Costello v. Landes Trucking, Inc. et al
MEMORANDUM AND ORDER. (read order for details) IT IS HEREBY ORDERED that defendants' motions to dismiss plaintiff's allegations of aggravating circumstances for failure to state a claim [## 24 ; 27 ] are granted. IT IS FURTHER ORDERE D that defendant shall supplement its discovery responses as indicated in its response to the motion to compel, and plaintiff's Motion to Compel [# 29 ] is otherwise denied without prejudice for failure to meet and confer and attempt to resolve the issue without court intervention. Signed by District Judge Catherine D. Perry on 06/16/2014. (CBL)
UNITED STATES DISTRICT COURT
EASTERN DISTRICT OF MISSOURI
BRIAN DERY, Individually and as
Personal Representative of the Estate of )
MARLENE COSTELLO, Deceased,
LANDES TRUCKING, INC. &
GERARD A. MESMAN,
Case No. 4:13CV2333 CDP
MEMORANDUM AND ORDER
Defendants Landes Trucking Inc. and Gerard A. Mesman have filed motions
to dismiss, strike or, alternatively, for a more definite statement as to the portions
of plaintiff’s complaint relating to aggravating circumstances. The time for
opposition has passed without response from plaintiff. Because plaintiff’s
pleadings as to aggravated circumstances are no more than recitations of legal
standards, I will grant the defendants’ motions and dismiss plaintiff’s claims
related to aggravated circumstances.
Plaintiff has filed a motion to compel related to plaintiff’s interrogatories
and document requests. The motion to compel fails to state that the parties have
met and conferred in a good faith attempt to resolve this dispute, as required by
Local Rule 37-3.04 and by Rule 37(a)(1), Fed. R. Civ. P. In their response,
defendants agreed to supplement the information previously provided. I will order
defendant to supplement its responses as it indicated it was willing to do, and I will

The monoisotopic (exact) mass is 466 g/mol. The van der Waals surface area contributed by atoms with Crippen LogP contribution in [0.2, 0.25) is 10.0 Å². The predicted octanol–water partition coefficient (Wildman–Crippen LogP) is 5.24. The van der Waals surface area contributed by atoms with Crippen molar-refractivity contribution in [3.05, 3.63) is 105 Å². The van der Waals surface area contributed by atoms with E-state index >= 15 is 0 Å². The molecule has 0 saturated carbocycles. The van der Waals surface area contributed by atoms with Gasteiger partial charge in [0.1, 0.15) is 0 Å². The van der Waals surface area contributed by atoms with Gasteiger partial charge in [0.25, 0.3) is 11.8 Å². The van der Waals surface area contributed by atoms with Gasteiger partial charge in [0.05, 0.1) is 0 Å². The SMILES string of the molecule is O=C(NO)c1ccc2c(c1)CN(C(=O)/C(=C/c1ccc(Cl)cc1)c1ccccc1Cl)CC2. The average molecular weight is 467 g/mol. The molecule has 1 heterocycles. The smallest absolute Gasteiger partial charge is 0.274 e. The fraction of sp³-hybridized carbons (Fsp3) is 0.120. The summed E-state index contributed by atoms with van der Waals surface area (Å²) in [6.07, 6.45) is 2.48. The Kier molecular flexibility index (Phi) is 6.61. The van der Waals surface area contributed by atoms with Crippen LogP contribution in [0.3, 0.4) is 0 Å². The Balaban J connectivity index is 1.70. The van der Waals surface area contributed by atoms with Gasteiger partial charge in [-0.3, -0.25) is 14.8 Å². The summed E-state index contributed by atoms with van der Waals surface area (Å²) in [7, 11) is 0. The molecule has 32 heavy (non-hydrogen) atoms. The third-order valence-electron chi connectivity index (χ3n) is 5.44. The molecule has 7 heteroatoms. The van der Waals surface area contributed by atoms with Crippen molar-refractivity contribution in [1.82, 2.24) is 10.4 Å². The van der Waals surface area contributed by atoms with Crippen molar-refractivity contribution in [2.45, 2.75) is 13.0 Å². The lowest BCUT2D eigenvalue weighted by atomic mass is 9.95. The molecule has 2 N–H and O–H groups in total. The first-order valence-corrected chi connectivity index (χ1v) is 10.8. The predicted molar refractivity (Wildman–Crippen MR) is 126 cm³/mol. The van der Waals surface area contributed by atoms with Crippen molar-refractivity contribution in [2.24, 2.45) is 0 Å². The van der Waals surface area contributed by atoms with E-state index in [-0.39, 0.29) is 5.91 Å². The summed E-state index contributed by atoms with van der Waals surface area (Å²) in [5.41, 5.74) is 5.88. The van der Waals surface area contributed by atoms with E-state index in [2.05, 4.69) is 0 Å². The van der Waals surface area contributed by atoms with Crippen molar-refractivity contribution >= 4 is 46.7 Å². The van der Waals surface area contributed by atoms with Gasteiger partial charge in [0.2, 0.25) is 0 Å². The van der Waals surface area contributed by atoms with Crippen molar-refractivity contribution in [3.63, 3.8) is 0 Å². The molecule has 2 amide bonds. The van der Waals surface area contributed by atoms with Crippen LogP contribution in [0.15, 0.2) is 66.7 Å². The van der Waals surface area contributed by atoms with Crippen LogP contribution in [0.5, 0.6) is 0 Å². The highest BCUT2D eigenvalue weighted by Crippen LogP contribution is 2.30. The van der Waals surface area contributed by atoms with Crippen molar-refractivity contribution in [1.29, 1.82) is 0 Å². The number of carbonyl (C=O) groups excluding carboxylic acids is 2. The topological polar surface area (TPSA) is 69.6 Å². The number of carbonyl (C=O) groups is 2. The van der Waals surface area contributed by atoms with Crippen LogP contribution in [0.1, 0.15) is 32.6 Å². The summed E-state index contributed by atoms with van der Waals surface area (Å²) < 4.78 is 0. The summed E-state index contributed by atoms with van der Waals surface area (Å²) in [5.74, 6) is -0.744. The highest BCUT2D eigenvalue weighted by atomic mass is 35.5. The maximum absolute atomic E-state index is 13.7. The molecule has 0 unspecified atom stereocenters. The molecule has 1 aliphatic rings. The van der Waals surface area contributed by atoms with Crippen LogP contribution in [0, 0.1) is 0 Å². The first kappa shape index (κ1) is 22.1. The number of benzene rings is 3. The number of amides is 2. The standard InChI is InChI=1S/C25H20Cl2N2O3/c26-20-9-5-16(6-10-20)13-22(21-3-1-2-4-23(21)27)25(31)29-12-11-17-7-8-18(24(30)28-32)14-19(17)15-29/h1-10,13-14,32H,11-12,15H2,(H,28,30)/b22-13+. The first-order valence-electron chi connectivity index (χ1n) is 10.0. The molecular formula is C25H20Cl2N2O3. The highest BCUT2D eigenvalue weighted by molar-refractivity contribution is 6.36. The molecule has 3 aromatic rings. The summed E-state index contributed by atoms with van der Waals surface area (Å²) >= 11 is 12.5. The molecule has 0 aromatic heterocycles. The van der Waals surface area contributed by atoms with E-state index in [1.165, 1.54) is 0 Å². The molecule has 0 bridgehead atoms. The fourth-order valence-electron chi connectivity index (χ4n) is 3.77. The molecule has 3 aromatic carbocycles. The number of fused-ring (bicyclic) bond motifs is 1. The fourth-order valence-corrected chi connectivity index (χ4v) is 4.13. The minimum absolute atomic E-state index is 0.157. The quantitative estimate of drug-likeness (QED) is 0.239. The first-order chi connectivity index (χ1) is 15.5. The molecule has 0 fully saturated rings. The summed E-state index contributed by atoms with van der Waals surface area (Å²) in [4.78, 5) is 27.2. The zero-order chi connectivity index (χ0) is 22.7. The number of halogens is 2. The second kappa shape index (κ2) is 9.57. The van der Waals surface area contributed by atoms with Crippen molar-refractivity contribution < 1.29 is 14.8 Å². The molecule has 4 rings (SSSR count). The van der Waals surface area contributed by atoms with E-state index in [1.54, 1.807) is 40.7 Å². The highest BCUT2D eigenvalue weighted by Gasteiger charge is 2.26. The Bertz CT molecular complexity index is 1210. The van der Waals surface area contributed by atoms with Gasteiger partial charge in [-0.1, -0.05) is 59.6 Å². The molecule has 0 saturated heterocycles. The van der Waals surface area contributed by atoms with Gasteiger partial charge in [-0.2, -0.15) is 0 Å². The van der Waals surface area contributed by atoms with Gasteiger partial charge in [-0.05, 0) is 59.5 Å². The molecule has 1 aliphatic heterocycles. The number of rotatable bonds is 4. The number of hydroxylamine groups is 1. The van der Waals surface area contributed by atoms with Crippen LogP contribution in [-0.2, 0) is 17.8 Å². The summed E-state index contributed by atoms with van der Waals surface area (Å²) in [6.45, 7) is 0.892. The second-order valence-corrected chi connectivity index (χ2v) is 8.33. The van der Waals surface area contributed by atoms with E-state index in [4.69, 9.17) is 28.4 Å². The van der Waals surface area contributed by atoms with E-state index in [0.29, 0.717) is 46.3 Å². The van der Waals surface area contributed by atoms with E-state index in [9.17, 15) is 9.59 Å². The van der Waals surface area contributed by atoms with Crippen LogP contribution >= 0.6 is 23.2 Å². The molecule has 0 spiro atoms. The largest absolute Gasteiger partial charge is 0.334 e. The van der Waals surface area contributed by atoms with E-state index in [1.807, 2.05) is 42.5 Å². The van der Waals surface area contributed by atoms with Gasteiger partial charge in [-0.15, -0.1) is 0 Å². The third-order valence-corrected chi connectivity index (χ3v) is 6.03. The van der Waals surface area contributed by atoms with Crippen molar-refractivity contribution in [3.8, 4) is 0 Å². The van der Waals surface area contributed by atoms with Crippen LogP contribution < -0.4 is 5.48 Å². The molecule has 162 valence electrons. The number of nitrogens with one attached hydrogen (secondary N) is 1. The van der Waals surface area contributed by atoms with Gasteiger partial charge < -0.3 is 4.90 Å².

otherwise deny the motion without prejudice for failure to comply with Local Rule
Landes Trucking employed Gerard Mesman as a truck driver. While driving
for Landes, Mesman operated a Landes-owned truck at a speed excessive for the
conditions and collided with a vehicle operated by Marlene Costello. In doing so,
Mesman acted “negligently and carelessly.” Costello later died from injuries
received in the collision, and her grandson was appointed as her estate’s personal
The complaint includes the following counts relating to the aggravated
circumstances surrounding Costello’s injuries:
Aggravating circumstances were attendant to the death of Marlene
Costello, including but not limited to:
Defendant’s willful, wanton, and reckless
and maintenance of the motor vehicle involved in the collision of
September 9, 2013 indicative of indifference to the consequences of
Marlene Costello and others.1
Both Landes Trucking and Mesman have filed nearly identical motions to
dismiss the aggravated circumstances claims. They ask, in the alternative, that the
Count III, ¶ 10; Count IV, ¶ 9.
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paragraphs containing the claims be stricken or for a more definite statement. The
motions are unopposed.